- Number of applications – from each source i.e. job boards, print ads, social media etc.
- Number of telephone interviews
- Number of face to face interviews
- Cost per application
Make it a point to set some KPIs for your campaign. Even if it is a success, you can use them to improve the next one.
Your Work Doesn’t End With The Campaign
Your recruitment campaign isn’t over when the adverts expire or when you fill the vacancy.
Take a longer term approach to your recruitment. What happens if the successful candidate doesn’t start? What will you do if that long-term vacancy becomes 2, or 3?
Imagine being able to turn a tap on of perfect candidates who are ready to interview as soon as you advise them of a vacancy….
Pipelining candidates is the best way, without doubt, to fill vacancies quickly and at low-cost. It takes time and effort to build relationships with candidates to be able to do this, but putting the effort in every day will get you there quicker. Don’t burn bridges with anyone, you just never know when they might be able to help you!
If you haven’t filled the vacancy at the end of your campaign, then you need to decide what to do next.
Not thinking outside the box
So. Your campaign failed and you’re still looking for candidates. You’ve exhausted everywhere and have tried everything.
The question is – Have you really?
What you probably mean is that you’ve exhausted everywhere that you usually look and have used your “usual” resources.
The single most important thing about learning from failed recruitment campaigns is that it isn’t over until you give up!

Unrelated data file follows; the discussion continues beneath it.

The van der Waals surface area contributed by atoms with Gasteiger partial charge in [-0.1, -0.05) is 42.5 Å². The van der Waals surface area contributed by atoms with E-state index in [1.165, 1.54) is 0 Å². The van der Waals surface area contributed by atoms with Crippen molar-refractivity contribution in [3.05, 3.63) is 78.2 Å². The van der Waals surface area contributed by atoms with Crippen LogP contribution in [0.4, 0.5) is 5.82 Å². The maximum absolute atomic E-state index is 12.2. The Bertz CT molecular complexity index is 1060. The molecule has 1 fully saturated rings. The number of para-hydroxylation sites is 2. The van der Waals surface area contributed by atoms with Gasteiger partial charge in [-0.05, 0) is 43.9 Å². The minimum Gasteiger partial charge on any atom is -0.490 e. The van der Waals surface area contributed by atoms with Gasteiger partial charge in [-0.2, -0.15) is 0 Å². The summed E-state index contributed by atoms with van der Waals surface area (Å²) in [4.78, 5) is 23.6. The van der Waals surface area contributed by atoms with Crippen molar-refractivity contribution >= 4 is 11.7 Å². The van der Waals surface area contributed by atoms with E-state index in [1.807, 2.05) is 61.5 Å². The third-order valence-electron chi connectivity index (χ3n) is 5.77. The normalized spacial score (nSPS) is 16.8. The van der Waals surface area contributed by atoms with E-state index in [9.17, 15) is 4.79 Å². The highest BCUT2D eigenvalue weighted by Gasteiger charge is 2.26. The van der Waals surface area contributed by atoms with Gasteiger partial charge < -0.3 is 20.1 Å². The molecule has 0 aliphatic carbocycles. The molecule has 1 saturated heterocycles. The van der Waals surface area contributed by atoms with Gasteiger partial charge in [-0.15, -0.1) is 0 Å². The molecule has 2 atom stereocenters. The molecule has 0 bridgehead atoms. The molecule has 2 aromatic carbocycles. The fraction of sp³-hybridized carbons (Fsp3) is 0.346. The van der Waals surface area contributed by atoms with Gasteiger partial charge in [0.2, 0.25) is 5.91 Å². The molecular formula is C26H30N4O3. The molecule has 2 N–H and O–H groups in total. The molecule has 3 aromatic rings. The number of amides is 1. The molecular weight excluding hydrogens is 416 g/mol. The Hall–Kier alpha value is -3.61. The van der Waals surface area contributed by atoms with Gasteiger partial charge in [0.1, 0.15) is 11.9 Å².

Ask yourself what didn’t you try to and why? If you’re still drawing a blank think about the following:
- Do you know exactly the type of candidate that you’re looking for?
- Will the hiring manager be more flexible around their requirements?
- Have you tried social media? – not just tweeting jobs!
- Would online advertising work?
- Have you used every job board?
This is only a very small list of questions that you could ask yourself, but you get the idea.
Think outside the box for new innovative ideas and if all else fails, look back through this list to see if you can improve any parts of your last campaign. If you can, consider running it again with the changes.
Good luck with your next recruitment campaign!
What will you try in your next campaign? Leave a comment below.
If you need advice or support for your next recruitment campaign Contact Me
Catch Up With More Of Our posts:
Recruitment Marketing Posts Here
Employer Branding Here